After White House Meeting, Sanders Says Obama Isn't Taking Sides

It comes after Sanders, in a Bloomberg Politics interview on Tuesday, said he and the president are friends.

Sanders Says Obama Has Been ‘Fair and Even-Handed’

Bernie Sanders’ meeting with President Barack Obama Wednesday morning came at a significant moment for the Democratic presidential candidate: In five days, Iowa Democrats will vote in the first-in-the-nation caucuses.

Both Sanders and his chief rival, Hillary Clinton, are competing to portray themselves as the person who will best preserve and build upon Obama's legacy. While the president has declared himself neutral in the race, two days earlier he strongly praised Clinton for her experience and her understanding that a president's job is “delivering the goods.”

Sanders emerged from the White House meeting saying he didn't ask for Obama's endorsement nor did he expect it. Obama and Vice President Joe Biden, he said, have tried to be "evenhanded'' in the Democratic nomination contest.

Sanders said he didn't see Obama's comments in an interview with Politico as a de facto endorsement of his opponent. Most of the talk was not about 2016 politics but "just a discussion to get myself updated on some of the current issues facing this country,'' Sanders said.

During an interview Tuesday in St. Paul, Minnesota, where he had just spoken to a crowd of 14,000, Sanders said that while he and Obama are friends who have campaigned for one another, his friendship with Clinton puts him in a “difficult position.”

While campaigning ahead of the Iowa caucuses, both Clinton and Sanders have worked to tie themselves to Obama. Clinton has pledged to protect his signature legislative achievement—the Affordable Care Act—while saying that Sanders wants to rip it up. On Tuesday, she enthusiastically responded to a voter's suggestion to appoint Obama to the Supreme Court, saying "I love that." Sanders, on Saturday, compared his candidacy—and the criticisms of inexperience and pie-in-the-sky ideas it has received from the Clinton campaign—to Obama's, and predicted Iowans would also choose him. 

Former Obama staffers have said they believe Clinton, not Sanders, is the natural heir to the president, and in the Politico interview the president gave her praise. Obama also said that Sanders has benefited from being an unknown quantity.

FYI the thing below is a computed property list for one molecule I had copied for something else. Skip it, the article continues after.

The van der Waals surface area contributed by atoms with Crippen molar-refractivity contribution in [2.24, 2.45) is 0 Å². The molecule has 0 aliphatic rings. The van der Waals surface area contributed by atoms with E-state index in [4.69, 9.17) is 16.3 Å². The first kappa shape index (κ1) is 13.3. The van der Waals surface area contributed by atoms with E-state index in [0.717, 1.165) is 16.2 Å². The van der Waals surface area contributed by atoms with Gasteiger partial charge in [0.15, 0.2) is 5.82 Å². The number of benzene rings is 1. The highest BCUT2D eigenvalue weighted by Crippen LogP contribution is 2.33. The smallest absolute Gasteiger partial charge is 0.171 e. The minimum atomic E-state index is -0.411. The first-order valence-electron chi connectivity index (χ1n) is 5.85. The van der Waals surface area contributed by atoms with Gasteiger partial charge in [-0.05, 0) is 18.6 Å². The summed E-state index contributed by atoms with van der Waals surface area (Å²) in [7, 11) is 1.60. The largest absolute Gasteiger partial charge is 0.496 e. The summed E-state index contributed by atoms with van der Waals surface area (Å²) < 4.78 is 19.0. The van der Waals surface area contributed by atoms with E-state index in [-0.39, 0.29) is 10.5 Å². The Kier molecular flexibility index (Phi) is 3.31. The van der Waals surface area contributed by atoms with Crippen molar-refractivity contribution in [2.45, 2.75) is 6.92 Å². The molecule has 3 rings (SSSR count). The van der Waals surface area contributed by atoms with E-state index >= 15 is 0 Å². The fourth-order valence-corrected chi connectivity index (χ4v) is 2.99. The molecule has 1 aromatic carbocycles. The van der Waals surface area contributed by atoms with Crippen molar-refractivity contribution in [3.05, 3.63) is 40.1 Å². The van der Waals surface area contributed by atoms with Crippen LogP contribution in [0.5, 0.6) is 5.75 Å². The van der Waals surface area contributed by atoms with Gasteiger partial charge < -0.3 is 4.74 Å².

“Bernie came in with the luxury of being a complete long shot and just letting loose,” he said. “I think Hillary came in with the both privilege—and burden—of being perceived as the front-runner.” 

But in recent months, Sanders has surged in the polls in Iowa and New Hampshire, leaving Clinton seeking ways to push back. She has even agreed to participate in an unsanctioned Democratic debate on Feb. 4 in New Hampshire, planned by the state's Union Leader and MSNBC.

The Sanders campaign, however, won't commit to appearing in the debate, citing the Democratic National Committee's exclusion clause: Any candidate who appears in an unsanctioned debate will be barred from future debates. The DNC has declined to sanction the Feb. 4 debate. 

“I just spoke to Debbie Wasserman Schultz this evening and my hope is that the three candidates can sit down with the DNC and develop a series of debates to give the American people a better opportunity to judge which candidate they want to support,” he said.

While the DNC is unlikely to exclude all three candidates from future debates, Sanders added that he does not want to commit to an ad hoc schedule of debates set by networks.

“As I have said from day one I want to see debates. I love debates. I think it’s good for the Democratic Party, I think it’s good for the people of this country, but you’ve got to do it in a rational way, you just can’t do it because some network says this and some network says that,” Sanders said. “I would hope that in the very short future we can develop a series of debates, and I think ... Illinois, Ohio, California, New York state are some of the states we might want to be looking at.”

On the whole, Sanders said the Democratic party needs to do a better job reaching out to voters outside of the early primary states, as well as younger and working class voters. Sanders said that of the 14,000 people who attended his rally in St. Paul, he guessed that 95 percent of them had never been to a Democratic party meeting.  

“But this is the future of the Democratic Party,” he said. “And what I am very proud of in our campaign is that we are bringing this type of energy and youth and dynamism into the political process.”

During a Saturday interview with the Washington Post, Sanders went a step further, saying that his campaign has “an excitement and energy that does not exist and will not exist in the Clinton campaign.” Sanders also called the Clinton campaign “desperate,” and in town halls that day he said her campaign was “nervous.”

By Sunday, however, Sanders emphasized his 25-year relationship with Clinton, calling her a friend he respects. Asked about the shifts in tone, Sanders said he thinks he is still running the kind of positive, attack-free campaign he promised and is proud of the campaign he is running.

“Obviously what a campaign is about is differences of issues, differences of points of view. And we have differences of points of view—very different positions on important issues,” he said. “And I intend to articulate those issues, that’s what a campaign is about. But I think if you look at the way we have tried to run this campaign, it has not been one of personal attacks, it has not been one of mudslinging.”

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